Apartheid was a system of laws in South Africa which upheld segregation between white and nonwhite citizens, prohibiting contact between them, restricting labor union and political organization formation for Black citizens, as well as accessing education and public facilities. Hendrik Verwoerd refined apartheid further with "separate development," creating 10 Bantu homelands which excluded Blacks from national government; coupled with brutal police tactics this policy effectively undermined Black cultural identity while depriving them of equal quality of life comparable with that enjoyed by their white counterparts.

After the Soweto students' uprising, many South Africans sought a mass anti-apartheid movement that could unite township communities and black neighbourhoods under one banner against apartheid. Many covertly read revolutionary-style literature while discussing banned ANC materials and black consciousness theory; finally in August 1983 at Mitchell's Plain they launched the United Democratic Front (UDF). Their national leadership consisted of Archie Gumede, Oscar Mpetha, Albertina Sisulu as national leaders while Popo Molefe served as general secretary while Patrick Lekota served as publicity secretary - all three positions having participated as leaders within it since its formation.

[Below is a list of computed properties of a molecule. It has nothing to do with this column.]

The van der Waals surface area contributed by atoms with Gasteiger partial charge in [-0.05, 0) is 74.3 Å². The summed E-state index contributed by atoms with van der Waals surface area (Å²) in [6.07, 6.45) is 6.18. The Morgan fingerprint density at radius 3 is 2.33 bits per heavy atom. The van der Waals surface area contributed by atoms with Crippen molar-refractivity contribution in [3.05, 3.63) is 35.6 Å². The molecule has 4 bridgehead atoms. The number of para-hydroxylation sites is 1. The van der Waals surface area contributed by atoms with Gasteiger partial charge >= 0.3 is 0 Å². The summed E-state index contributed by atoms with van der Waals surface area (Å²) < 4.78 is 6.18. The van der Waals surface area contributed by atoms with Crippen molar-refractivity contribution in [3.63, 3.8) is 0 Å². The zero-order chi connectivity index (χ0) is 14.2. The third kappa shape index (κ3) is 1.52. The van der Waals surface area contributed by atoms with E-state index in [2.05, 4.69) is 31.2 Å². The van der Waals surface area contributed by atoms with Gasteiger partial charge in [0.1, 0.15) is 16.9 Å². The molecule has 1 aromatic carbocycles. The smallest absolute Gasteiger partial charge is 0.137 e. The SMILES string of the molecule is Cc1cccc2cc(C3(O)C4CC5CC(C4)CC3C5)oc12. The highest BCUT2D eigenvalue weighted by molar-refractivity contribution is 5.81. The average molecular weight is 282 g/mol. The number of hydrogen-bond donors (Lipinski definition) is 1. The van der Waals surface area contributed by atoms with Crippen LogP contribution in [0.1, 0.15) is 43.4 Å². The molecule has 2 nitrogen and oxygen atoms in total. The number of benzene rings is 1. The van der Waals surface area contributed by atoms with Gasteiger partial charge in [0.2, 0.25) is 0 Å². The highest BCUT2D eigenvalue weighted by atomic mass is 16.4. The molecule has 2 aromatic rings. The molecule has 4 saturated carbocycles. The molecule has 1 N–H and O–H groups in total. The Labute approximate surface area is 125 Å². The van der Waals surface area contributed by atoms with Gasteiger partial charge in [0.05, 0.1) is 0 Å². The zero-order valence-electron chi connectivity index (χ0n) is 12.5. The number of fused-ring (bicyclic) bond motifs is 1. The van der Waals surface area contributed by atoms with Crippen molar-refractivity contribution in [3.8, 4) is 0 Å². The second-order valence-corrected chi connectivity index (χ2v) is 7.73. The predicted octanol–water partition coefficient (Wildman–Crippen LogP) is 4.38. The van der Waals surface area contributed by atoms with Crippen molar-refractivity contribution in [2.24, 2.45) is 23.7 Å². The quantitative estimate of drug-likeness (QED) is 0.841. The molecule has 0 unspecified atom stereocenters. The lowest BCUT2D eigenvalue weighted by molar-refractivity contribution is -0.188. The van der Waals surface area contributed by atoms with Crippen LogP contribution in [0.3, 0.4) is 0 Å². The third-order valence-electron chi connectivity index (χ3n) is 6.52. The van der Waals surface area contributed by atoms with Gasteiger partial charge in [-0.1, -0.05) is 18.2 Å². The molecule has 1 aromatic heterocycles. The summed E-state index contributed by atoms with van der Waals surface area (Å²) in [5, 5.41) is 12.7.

The United Democratic Front served as an umbrella organization for hundreds of community-based civil society organisations in South Africa. While these affiliates focused on their own issues-ranging from free text books in schools, liberation theology, campaigns for lower rents and safer streets-affiliation with the UDF gave these bread-and-butter concerns more meaning; millions of South Africans felt like part of a liberation movement thanks to this affiliation. While embracing Freedom Charter principles allowed its members considerable independence but its goal remained one of creating non-racial society